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Topic: Maths pedagaogy
Replies: 57   Last Post: Mar 21, 2013 9:47 PM

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fom

Posts: 1,969
Registered: 12/4/12
Re: Maths pedagaogy
Posted: Mar 21, 2013 9:47 PM
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On 3/21/2013 5:22 PM, Herman Rubin wrote:
> On 2013-03-20, Paul <pepstein5@gmail.com> wrote:
>> On Wednesday, March 20, 2013 5:04:36 PM UTC, Herman Rubin wrote:
>
>

>>> ...
>
>>> The official prerequisites are almost always as certain courses
>
>>> or equivalent. Whether those courses as taken were any good is
>
>>> now highly questionable.
>>> ...

>
>

>> I agree with this. A book's prerequisites might say (for example)
> that the book assumes knowledge of undergraduate linear algebra and a
> rigorous course in calculus of one variable. I would then have a good
> feeling for the level of the book.
>

>> However, I feel that this prerequisites problem is much greater in
> university education, because a prerequisite might be "Must have passed
> M323GKY". However, if M323GKY was a badly taught course by an unmotivated
> professor who hates teaching [the exact opposite to David Ullrich, BTW,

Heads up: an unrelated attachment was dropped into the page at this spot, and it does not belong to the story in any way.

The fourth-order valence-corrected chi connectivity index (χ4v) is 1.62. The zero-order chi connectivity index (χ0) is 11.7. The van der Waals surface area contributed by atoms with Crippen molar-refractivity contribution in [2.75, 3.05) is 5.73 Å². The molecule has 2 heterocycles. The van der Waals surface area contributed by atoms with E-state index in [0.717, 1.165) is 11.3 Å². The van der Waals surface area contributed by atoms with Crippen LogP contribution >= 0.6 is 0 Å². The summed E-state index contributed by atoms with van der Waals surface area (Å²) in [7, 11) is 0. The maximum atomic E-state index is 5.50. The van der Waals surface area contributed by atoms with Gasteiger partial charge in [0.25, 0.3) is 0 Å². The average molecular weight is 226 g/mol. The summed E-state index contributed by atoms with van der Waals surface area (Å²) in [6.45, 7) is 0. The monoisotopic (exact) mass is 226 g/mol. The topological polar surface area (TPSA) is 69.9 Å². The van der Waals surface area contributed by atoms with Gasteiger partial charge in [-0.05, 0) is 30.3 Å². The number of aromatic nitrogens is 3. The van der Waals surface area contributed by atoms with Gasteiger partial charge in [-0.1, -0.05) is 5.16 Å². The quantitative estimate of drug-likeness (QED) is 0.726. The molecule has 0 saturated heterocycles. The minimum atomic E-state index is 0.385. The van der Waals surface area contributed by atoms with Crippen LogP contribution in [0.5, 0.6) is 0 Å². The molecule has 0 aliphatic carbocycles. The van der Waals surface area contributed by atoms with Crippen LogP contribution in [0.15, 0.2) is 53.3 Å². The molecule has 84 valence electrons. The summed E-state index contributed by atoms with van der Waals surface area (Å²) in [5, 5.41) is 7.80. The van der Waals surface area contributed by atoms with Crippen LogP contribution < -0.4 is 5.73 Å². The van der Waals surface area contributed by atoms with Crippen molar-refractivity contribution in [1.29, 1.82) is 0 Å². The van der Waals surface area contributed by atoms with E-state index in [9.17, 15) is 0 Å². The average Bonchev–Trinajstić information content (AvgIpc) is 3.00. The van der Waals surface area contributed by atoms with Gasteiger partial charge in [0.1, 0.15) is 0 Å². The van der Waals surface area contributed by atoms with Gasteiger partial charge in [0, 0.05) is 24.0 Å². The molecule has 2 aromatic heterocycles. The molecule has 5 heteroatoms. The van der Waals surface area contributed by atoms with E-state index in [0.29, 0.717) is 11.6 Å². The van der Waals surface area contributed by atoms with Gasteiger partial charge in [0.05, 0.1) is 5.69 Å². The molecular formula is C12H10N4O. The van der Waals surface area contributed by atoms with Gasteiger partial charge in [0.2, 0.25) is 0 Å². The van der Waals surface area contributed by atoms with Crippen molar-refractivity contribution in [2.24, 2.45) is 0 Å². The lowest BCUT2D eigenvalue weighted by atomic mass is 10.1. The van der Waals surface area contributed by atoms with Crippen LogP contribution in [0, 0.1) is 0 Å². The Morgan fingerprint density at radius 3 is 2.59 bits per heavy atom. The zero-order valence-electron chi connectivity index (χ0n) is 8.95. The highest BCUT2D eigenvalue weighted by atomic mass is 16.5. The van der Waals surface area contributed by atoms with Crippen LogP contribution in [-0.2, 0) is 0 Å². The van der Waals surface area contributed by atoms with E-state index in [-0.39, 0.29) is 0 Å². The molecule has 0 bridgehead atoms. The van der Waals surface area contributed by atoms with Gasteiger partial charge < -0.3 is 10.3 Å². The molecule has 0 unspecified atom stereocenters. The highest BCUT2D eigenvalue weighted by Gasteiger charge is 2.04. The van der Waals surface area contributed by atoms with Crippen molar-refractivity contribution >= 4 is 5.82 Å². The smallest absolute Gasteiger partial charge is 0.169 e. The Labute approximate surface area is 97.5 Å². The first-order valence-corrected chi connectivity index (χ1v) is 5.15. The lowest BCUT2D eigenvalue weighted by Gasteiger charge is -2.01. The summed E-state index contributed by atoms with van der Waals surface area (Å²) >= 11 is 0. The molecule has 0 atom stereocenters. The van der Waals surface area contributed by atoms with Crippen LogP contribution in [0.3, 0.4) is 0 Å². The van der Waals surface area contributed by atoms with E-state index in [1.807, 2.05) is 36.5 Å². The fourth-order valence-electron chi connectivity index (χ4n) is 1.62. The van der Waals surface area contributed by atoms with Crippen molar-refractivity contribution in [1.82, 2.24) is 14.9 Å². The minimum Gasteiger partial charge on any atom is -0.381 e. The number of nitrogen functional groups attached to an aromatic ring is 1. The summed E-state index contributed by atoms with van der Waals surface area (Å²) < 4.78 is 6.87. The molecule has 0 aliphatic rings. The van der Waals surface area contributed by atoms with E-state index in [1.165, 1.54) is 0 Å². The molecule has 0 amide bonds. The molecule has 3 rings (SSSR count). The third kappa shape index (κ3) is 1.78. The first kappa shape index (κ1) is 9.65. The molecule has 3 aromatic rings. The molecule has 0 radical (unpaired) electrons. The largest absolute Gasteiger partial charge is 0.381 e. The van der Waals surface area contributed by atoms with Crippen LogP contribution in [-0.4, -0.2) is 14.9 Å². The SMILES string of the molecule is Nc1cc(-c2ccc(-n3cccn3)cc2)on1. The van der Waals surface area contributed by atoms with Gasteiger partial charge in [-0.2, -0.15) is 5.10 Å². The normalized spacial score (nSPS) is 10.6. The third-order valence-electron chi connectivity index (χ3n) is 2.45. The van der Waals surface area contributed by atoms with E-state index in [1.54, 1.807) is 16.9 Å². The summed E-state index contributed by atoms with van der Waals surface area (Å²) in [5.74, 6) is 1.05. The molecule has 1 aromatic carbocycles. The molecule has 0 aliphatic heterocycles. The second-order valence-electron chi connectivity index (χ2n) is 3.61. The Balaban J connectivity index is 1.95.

> who, judging from his expositional skills and his maths work on sci.math
> is someone who is very committed to undergrad teaching], then filtering
> the students by their having passed M323GKY doesn't work well.
>

>> I'm puzzled though by the word "now" as in "now highly questionable."
> Do you believe that this is a recent problem and that higher maths
> education used to be much better. Please explain the "now" part, or is
> it just a typo?
>
> It is not a typo. It was somewhat questionable in the past, but
> the pressure to teach to the level of whatever students are put
> in the class by administrators, together with the dumbing down of
> high school courses so everyone can graduate, has made it much worse.
>
>


anecdote:

During the time I attended college, there was
a college professor in sociology who had published
research concerning the public school system that
I had attended. According to his research, it was
the least effective public school system in the United
States.

The city in which this school system is located has
a particular reputation for its politics. Needless to
say, that professor's research became a clarion call for
reform. The politics of education became a favorite topic
for political discourse as it never had been in the past.

Long before the United States introduced its "No child left
behind" legislation, this city had been implementing its